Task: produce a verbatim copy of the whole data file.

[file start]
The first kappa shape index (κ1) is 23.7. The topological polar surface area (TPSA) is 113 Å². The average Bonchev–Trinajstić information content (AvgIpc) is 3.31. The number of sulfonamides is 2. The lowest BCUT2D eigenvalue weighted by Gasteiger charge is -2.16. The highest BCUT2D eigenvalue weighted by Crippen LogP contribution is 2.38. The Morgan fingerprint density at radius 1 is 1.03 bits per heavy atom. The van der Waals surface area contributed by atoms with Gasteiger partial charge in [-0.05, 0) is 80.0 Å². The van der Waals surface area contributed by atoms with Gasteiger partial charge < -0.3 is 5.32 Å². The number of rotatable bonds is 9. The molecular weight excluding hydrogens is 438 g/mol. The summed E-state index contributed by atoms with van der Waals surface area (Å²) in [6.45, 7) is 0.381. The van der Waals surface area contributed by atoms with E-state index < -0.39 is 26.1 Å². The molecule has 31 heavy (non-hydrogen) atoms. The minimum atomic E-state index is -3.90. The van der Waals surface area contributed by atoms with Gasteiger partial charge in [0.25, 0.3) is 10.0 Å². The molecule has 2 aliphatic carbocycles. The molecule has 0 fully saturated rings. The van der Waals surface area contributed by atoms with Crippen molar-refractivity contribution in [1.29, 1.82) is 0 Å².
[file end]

The first kappa shape index (κ1) is 23.7. The topological polar surface area (TPSA) is 113 Å². The average Bonchev–Trinajstić information content (AvgIpc) is 3.31. The number of sulfonamides is 2. The lowest BCUT2D eigenvalue weighted by Gasteiger charge is -2.16. The highest BCUT2D eigenvalue weighted by Crippen LogP contribution is 2.38. The Morgan fingerprint density at radius 1 is 1.03 bits per heavy atom. The van der Waals surface area contributed by atoms with Gasteiger partial charge in [-0.05, 0) is 80.0 Å². The van der Waals surface area contributed by atoms with Gasteiger partial charge < -0.3 is 5.32 Å². The number of rotatable bonds is 9. The molecular weight excluding hydrogens is 438 g/mol. The summed E-state index contributed by atoms with van der Waals surface area (Å²) in [6.45, 7) is 0.381. The van der Waals surface area contributed by atoms with E-state index < -0.39 is 26.1 Å². The molecule has 31 heavy (non-hydrogen) atoms. The minimum atomic E-state index is -3.90. The van der Waals surface area contributed by atoms with Gasteiger partial charge in [0.25, 0.3) is 10.0 Å². The molecule has 2 aliphatic carbocycles. The molecule has 0 fully saturated rings. The van der Waals surface area contributed by atoms with Crippen molar-refractivity contribution in [1.29, 1.82) is 0 Å².